Monthly Archives: October 2015

Week 43 of 50 in the Institutes: Three Things Baptism Contributes to Our Faith

At the outset of the Reformation 21 Blog Through the Institutes, Thabiti Anyabwile posted a blog titled Be Discipled By John Calvin, in which he anticipated being able to sit at Calvin’s feet, so to speak, by taking a year to go through the Institutes.  For my part, the weekly pace seems a bit brisk as we come to Calvin’s treatment of the sacraments in these sections.  Here is where it seems appropriate to slow down and spend extra time taking in what Calvin has to say to us, particular to those who come from Baptist backgrounds, such as myself.

We will do well to keep in mind how Calvin defined sacrament in 4.14.1.  I kept referring back to it, from last week’s assignment:

It seems to me, then, a simple and appropriate definition to say, that it is an external sign, by which the Lord seals on our consciences his promises of good-will toward us, in order to sustain the weakness of our faith, and we in our turn testify our piety towards him, both before himself, and before angels as well as men. We may also define more briefly by calling it a testimony of the divine favour toward us, confirmed by an external sign, with a corresponding attestation of our faith towards Him. You may make your choice of these definitions, which in meaning differ not from that of Augustine, which defines a sacrament to be a visible sign of a sacred thing, or a visible form of an invisible grace, but does not contain a better or surer explanation. As its brevity makes it somewhat obscure, and thereby misleads the more illiterate, I wished to remove all doubt, and make the definition fuller by stating it at greater length.

The first part of that definition (testimony of divine favor) is rejected by adherents to believer’s baptism, who focus exclusively on the second part (attestation of faith).  Consequently, the focus in baptism becomes largely man-centered, as a naked declaration of faith (what I have believed/done).  This focus is sharpened in the ceremony itself by virtue of the typical utterance by Baptist ministers to candidates prior to immersion:  “Based on your profession of faith, I baptize you . . .”  This failure to take into account the testimony of divine favor points away from Christ, the author and finisher of faith, to self (dead, dominated, and doomed apart from Christ, Eph. 2:1-3).  In so doing it misses the true office of the sacrament, as Calvin described it in 4.14.17, which is to point us to Christ, without Whom we are merely empty vessels:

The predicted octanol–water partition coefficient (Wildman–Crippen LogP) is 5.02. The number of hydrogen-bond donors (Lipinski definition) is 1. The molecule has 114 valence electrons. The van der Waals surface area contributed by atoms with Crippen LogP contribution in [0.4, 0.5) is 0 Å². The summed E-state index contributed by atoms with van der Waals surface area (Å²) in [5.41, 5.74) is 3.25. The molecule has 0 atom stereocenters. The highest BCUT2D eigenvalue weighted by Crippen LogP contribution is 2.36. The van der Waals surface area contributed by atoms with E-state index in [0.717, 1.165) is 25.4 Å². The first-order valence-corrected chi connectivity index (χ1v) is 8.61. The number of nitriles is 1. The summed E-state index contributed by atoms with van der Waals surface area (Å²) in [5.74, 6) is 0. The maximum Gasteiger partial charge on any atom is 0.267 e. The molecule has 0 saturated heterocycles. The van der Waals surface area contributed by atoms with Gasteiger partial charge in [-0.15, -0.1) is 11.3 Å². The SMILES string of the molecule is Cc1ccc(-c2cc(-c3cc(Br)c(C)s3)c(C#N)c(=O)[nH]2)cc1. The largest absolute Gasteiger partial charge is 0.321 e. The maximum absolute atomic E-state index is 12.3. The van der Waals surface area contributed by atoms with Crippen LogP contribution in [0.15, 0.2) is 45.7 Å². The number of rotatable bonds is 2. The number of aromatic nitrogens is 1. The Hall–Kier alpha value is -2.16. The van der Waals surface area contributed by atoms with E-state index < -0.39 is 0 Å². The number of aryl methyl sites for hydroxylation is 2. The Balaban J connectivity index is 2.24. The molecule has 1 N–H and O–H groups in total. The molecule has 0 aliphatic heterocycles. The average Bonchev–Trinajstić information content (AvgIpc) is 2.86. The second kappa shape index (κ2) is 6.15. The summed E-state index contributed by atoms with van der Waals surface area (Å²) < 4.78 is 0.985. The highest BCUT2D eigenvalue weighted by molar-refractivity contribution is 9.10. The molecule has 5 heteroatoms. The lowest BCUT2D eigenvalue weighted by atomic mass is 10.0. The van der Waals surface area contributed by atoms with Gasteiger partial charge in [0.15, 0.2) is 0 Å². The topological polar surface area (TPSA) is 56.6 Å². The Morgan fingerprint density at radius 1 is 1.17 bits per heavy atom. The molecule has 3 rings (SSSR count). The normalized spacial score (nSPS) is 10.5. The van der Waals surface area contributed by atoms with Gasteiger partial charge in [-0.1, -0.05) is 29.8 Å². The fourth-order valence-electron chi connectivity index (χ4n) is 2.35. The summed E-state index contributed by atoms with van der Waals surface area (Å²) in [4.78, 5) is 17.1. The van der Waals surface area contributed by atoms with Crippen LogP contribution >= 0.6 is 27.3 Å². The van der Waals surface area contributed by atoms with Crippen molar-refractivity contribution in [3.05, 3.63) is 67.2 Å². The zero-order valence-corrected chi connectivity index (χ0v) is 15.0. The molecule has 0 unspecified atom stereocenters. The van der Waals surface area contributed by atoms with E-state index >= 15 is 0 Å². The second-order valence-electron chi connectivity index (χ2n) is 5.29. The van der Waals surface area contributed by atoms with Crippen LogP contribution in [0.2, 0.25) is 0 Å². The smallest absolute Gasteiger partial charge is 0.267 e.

Wherefore, let it be a fixed point, that the office of the sacraments differs not from the word of God; and this is to hold forth and offer Christ to us, and, in him, the treasures of heavenly grace. They confer nothing, and avail nothing, if not received in faith, just as wine and oil, or any other liquor, however large the quantity which you pour out, will run away and perish unless there be an open vessel to receive it. When the vessel is not open, though it may be sprinkled all over, it will nevertheless remain entirely empty.

Calvin identified three things which baptism contributes to our faith in Christ, which are not to be missed or sped past:

  1. A token and proof of our cleansing (4.15.1)
  2. A token of mortification and renewal in Christ (4.15.5)
  3. A token of our union with Christ (4.15.6)

Of the three, Calvin devoted more space to the first one, showing how baptism has no virtue without the Word (4.15.2), how it is a token of cleansing for the whole of life (4.15.3), and showing the relationship between baptism and repentance (4.15.4).  Recipients of the grace of God, we must understand, will lead godly lives, for as Calvin noted (4.15.3, emphasis added):